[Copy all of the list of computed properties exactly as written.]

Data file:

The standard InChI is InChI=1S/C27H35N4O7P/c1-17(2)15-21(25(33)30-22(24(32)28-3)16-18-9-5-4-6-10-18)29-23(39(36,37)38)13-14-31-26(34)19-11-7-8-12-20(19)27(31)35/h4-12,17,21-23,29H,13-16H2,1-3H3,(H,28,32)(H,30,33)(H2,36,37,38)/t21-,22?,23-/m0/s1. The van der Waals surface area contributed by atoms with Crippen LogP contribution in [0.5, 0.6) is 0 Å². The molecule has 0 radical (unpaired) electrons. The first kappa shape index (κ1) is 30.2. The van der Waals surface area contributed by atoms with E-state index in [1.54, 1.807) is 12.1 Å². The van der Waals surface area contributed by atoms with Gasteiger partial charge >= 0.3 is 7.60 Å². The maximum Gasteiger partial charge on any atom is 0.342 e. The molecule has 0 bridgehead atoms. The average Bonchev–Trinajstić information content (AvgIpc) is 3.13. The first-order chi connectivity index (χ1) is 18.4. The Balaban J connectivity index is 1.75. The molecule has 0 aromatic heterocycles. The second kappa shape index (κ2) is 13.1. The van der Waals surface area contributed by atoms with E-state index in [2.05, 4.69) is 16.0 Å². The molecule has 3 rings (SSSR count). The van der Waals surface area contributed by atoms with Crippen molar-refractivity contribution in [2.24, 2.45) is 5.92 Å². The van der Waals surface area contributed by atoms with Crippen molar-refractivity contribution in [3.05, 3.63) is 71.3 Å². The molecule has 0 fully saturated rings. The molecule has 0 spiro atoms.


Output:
The standard InChI is InChI=1S/C27H35N4O7P/c1-17(2)15-21(25(33)30-22(24(32)28-3)16-18-9-5-4-6-10-18)29-23(39(36,37)38)13-14-31-26(34)19-11-7-8-12-20(19)27(31)35/h4-12,17,21-23,29H,13-16H2,1-3H3,(H,28,32)(H,30,33)(H2,36,37,38)/t21-,22?,23-/m0/s1. The van der Waals surface area contributed by atoms with Crippen LogP contribution in [0.5, 0.6) is 0 Å². The molecule has 0 radical (unpaired) electrons. The first kappa shape index (κ1) is 30.2. The van der Waals surface area contributed by atoms with E-state index in [1.54, 1.807) is 12.1 Å². The van der Waals surface area contributed by atoms with Gasteiger partial charge >= 0.3 is 7.60 Å². The maximum Gasteiger partial charge on any atom is 0.342 e. The molecule has 0 bridgehead atoms. The average Bonchev–Trinajstić information content (AvgIpc) is 3.13. The first-order chi connectivity index (χ1) is 18.4. The Balaban J connectivity index is 1.75. The molecule has 0 aromatic heterocycles. The second kappa shape index (κ2) is 13.1. The van der Waals surface area contributed by atoms with E-state index in [2.05, 4.69) is 16.0 Å². The molecule has 3 rings (SSSR count). The van der Waals surface area contributed by atoms with Crippen molar-refractivity contribution in [2.24, 2.45) is 5.92 Å². The van der Waals surface area contributed by atoms with Crippen molar-refractivity contribution in [3.05, 3.63) is 71.3 Å². The molecule has 0 fully saturated rings. The molecule has 0 spiro atoms.